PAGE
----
glasses and having near perfect uncorrected vision with a prescription
    too small to spend money and time dealing with correction. If I saw
    20/40 with glasses then yes id get new glasees. If I saw 20/40 without
    glasses, I would not need glasses. .25 diopters is neglecable
    difference. Even half diopter is a very small difference and just big
    enough for people to start to notice. I have a 2nd pair thats half a
    diopter weaker and I barely notice, its still so much clearer compared
    to my *uncorrected* vision and not only that, the slightly weaker
    glasses are easier on the eyes when viewing things at half to two
    meters away. So in a way, I see better with the half diopter

    If you arent a picky perfectionist, youll adapt in a few hours to 20/25
    uncorrected vision instead of 20/20(.25 to .5 diopter refractive error)
    Im sorry, but I laugh at anyone that says they cant "see" when their
    eyes without glasses is as good as mine *with* glasses! If they want to
    know what *not* seeing is, I suggest they put on two pairs of strong
    reading glasses. This is how bad I see without correction(-4 with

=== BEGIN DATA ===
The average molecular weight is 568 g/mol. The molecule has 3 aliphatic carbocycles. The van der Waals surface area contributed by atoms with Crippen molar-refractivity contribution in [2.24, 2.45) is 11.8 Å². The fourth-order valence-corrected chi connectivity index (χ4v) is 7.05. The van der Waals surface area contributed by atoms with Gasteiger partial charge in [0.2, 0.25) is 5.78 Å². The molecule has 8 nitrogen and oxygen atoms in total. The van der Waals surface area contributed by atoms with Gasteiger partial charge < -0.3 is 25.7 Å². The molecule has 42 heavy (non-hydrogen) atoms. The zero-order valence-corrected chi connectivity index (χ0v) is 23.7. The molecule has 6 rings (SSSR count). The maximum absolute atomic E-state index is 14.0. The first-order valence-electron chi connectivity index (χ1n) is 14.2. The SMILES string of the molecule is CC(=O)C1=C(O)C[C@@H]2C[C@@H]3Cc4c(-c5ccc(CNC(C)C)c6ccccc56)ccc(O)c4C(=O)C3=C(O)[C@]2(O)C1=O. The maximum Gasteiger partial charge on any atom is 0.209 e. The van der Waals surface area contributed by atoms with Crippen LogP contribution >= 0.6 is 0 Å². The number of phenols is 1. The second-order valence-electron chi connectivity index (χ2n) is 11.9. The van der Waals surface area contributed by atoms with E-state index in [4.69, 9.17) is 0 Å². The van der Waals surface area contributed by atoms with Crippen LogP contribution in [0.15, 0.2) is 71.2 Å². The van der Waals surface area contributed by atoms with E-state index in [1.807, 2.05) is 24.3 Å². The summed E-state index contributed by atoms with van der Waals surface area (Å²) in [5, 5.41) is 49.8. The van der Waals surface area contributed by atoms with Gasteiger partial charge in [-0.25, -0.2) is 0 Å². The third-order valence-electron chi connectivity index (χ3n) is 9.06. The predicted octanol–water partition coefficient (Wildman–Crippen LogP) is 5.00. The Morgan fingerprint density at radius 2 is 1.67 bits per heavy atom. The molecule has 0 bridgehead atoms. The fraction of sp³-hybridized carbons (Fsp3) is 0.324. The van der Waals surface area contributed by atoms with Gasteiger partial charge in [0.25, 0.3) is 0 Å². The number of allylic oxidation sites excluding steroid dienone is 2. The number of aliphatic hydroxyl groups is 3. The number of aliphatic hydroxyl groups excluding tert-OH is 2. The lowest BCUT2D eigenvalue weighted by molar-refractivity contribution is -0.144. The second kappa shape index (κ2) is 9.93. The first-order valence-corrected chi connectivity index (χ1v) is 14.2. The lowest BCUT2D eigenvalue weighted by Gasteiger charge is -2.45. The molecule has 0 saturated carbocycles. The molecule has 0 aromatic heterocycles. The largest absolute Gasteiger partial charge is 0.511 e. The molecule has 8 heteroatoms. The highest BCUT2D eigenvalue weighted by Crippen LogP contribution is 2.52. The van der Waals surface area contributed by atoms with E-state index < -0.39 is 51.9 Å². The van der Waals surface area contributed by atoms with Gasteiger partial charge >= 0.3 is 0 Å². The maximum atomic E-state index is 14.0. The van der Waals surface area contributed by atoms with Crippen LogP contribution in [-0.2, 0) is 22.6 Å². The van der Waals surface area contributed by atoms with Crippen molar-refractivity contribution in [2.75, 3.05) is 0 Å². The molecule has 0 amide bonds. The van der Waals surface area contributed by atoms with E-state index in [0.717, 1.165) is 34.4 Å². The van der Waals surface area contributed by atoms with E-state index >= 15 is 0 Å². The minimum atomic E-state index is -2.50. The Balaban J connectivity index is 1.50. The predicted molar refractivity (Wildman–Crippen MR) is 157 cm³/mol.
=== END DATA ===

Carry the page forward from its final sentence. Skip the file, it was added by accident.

You should *never* get lasik even if they paid you big money. Youll
    complain nonstop how much worse you see. Picky perfectionists should
    realize lasik is the biggest mistake and to never consider lasik or
    even think about it. I know people as picky as you who ended up 20/25
    after lasik and werent happy, nevermind they see 20 times better
    without correction than they did before lasik!
    acemanvx, Jul 23, 2006
  13. acemanvx

    acemanvx Guest

    Another couple questions for you optometrists:

    1. Have you heard of adaptive optics? (ill make a thread on this) But
    when you test people's vision, what % have a BCVA of worse than 20/40,
    20/40, 20/30, 20/25, 20/20, 20/15, 20/13, 20/10, better than 20/10? One
    optometrist said 20/10 is so rare, less than 2% see it with
    conventional glasses/contacts, lasik or uncorrected.

    2. You optometrists, including Dom would know the relationship between
    diopters of myopic defocus and snellen acuity. This question comes up
    all the time and dozens of others have asked this too. Your answer here
    would provide insight to everyone reading this. How bad is -.5, -1,
    -1.5, -2, -3, -4, etc?
    acemanvx, Jul 23, 2006
  14. acemanvx

    otisbrown Guest

    Dear AceMan,

    The difference was that August figured out that a "minus" was not a
    good idea.

    The minus is knee-jerk simple. No discussion is required. It is like
    for a baby.

    Agust "read" aroung the "net" and discovered that the minus was
    not "a good idea".

    He recognized that he MUST pass the DMV (to avoid any use of a minus).

    He personally made the decision to use the "plus" and monitor
    his Snellen.

    In as much as the "un-protected" natural eye will go "down" at